Book information: 320p. 24cm. Oxford: Oxford University Press, 2007.
“A tight grip is actually a sign of a weak hand.” – American President Bill Clinton, 1999
China is spreading profound influence in an unprecedented speed, investing huge sums of capital per second and gradually moving forward to “Xiaokang society”(a moderate society) suggested by Deng Xiaoping. On one hand, its skyrocketing growth seems to be paving the way to a rosy future, but on the other, domestic fragility is lurking beneath the surface. Susan Shirk, a former American Deputy Assistant Secretary of State, put herself in the shoes of Chinese elites, explored in an invaluable insight of China’s motivation behind of internal affairs and the way China embroiled in a paradoxical crisis of confidence.
Watching overnight collapse of Soviet Union and her satellites in own eyes, and democracy marches in Tiananmen during 1989, in Chinese government officials’ opinions, these incidents nearly triggered an escalating brink to the regime collapse at worst. Feared of following these alarming steps and confronting another massive protest again, for first thing, public leadership splits have to be avoided. For another, social stability is strongly emphasized to convince public to obey to the Communist Party’s rule. Meanwhile, it is also reflected that the back up of People’s Liberation Army (PLA) is paramount to the political survival of top leaders and Party, as well as to wipe out of potential rivalries, prevent opposite movements and consolidate power.
The more prosperous the country is, the more insecure the Chinese leaders are and more hypersensitive to public opinions. All posts in the newspapers have to be orchestrated by the Propaganda community before getting published and the web comments reviewed. The perpetual power of press is like a double-edge sword for having control over expanding netizens in a subjective, sentimental way. Internet information spreads like wildfire. Users could keep abreast of current issues at the brink of their eyes, which in turn, the Chinese government can no longer bury all the affairs deep into the sand. And the more diffident the leaders are, the more they play the governance card of “nationalism” since Jiang Zemin’s rule. With mass media emphasizing news about Japanese whitewashed historical textbooks and Prime Minister’s visits to Yasukuni Shrine, violent comments and protests would eventually break out. Yet for the Communist party, every coin has two sides, the over-ferment waves of high-rise of sentiments would prompt the demonstrators to turn to party’s internal limitations (for example demanding freedom), thus sparking off an opposition against the government, just like the student protests in Beijing University in 2005.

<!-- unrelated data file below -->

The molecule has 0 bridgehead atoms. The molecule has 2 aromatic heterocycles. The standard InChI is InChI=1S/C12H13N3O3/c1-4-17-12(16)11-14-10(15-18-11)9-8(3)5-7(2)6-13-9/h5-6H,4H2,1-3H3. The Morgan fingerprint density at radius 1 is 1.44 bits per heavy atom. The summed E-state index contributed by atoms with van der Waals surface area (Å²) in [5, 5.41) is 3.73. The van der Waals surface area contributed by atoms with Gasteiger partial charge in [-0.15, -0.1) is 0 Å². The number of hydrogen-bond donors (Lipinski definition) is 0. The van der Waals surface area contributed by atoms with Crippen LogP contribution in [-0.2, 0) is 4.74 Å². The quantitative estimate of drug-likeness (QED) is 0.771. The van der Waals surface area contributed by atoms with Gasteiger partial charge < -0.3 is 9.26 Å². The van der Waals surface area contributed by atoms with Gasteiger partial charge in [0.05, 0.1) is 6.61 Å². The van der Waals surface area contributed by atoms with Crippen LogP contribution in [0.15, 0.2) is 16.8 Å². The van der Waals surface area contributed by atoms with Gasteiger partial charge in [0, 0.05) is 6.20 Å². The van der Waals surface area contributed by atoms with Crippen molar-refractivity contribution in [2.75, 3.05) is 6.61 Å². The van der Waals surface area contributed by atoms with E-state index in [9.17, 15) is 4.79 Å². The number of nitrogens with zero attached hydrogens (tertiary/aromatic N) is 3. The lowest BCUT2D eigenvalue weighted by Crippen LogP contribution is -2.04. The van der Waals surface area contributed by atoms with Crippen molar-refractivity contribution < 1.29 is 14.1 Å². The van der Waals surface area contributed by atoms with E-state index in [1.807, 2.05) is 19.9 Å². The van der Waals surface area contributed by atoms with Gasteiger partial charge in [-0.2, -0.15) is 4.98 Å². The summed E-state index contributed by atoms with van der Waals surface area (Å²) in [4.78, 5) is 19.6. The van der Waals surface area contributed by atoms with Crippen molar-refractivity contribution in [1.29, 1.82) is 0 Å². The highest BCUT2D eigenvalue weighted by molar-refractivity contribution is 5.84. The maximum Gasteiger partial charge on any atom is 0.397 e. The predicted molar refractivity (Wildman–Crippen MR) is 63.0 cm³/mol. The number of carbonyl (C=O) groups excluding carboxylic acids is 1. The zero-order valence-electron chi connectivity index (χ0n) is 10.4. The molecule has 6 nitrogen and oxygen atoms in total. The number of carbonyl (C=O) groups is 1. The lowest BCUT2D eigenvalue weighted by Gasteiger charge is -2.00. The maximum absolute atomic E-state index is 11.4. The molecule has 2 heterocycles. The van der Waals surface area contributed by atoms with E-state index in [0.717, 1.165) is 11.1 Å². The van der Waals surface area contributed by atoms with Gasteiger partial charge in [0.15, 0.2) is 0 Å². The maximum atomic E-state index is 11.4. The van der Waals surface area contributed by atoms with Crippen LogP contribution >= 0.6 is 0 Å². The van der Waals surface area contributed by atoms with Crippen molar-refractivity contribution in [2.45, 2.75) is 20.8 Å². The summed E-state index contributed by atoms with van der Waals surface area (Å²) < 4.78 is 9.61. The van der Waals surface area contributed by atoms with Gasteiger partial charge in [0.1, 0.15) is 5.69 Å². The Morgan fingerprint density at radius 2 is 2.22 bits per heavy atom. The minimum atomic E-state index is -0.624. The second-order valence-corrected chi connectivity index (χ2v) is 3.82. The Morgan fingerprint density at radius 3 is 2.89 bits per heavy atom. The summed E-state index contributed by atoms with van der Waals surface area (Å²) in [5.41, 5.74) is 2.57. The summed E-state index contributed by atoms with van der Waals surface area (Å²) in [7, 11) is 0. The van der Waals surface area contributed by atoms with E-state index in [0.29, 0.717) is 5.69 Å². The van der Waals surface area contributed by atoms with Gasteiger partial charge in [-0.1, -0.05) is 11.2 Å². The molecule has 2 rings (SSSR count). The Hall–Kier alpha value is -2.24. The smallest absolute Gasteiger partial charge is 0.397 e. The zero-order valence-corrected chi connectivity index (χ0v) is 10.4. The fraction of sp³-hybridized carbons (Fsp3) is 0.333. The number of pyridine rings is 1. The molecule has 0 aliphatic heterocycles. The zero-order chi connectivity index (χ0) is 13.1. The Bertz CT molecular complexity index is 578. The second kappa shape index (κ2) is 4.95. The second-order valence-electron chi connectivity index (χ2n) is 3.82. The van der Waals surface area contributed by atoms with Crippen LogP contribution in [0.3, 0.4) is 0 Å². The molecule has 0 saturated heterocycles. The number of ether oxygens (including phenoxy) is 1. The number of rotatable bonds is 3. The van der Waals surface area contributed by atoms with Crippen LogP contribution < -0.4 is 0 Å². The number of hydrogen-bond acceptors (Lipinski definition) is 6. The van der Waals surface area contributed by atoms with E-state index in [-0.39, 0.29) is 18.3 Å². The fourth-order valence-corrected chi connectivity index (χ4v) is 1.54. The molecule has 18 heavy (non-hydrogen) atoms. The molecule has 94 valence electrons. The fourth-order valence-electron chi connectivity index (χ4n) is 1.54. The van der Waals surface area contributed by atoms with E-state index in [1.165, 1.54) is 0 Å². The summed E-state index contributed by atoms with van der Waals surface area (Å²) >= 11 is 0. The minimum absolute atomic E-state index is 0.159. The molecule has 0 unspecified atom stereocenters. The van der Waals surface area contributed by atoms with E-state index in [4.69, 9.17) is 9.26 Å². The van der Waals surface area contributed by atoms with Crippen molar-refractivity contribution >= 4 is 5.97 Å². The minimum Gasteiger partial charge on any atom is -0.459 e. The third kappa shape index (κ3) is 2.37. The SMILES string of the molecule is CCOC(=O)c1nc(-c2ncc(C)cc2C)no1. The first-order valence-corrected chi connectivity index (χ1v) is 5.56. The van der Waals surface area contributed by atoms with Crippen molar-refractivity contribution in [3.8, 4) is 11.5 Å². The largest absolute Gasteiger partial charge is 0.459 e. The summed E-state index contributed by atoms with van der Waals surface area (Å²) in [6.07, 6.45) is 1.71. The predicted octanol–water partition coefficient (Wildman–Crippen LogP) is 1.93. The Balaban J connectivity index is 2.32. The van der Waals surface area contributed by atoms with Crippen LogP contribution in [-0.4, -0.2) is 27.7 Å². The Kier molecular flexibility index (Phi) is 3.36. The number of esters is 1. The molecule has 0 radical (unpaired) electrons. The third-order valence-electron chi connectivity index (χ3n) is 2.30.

Apart from Japan, Chinese people also particularly vent their anger and rage on Taiwan and the United States due to flaring national emotions. American bombing of the Chinese Embassy in Belgrade in 1999 and the clash of Chinese and American airplanes in South China Sea in 2001 rendered irrational xerophilia with the Chinese demonstrating around. For national consolidation cemented, credibility established and not losing face to citizens, China would prevent Taiwan to be independent at all means using both carrots and sticks. It has been claimed that only by reunification with Taiwan can the idea of “One China” be completed and a regime survived. Otherwise if Taiwan got independent at last, it will post a question mark on the Chinese regime survival with the stoking up of a sequence of movements in Tibet, Xinjiang and Inner Mongolia at worst.
Nevertheless, alongside utilizing media influence to inflame the impetuous fire of patriotism at a suitable time, from my point of view, economic boom is also a pivotal means for the Communist Party to minimize people’s dissatisfaction by enabling the rich and middle class to enjoy a lavish life. On one hand, it has been a high time for China to proudly show the world how state-of-the-art the infrastructures are, how advanced the high speed bullet trains and how splendid when 8% growth of GDP per year maintained. However on the other hand, let us not forget the polarization between the coastal cities and inner provinces, unemployment of factory workers and unfair registration system would also likely prompt waves of grassroots’ blame to the government. For those who would like to have an immerse grasp of the limitations of China’s domestic structures and its relationships with Japan, Taiwan and the United States up to 2007, this knowledgeable book is surely your cup of tea. ♦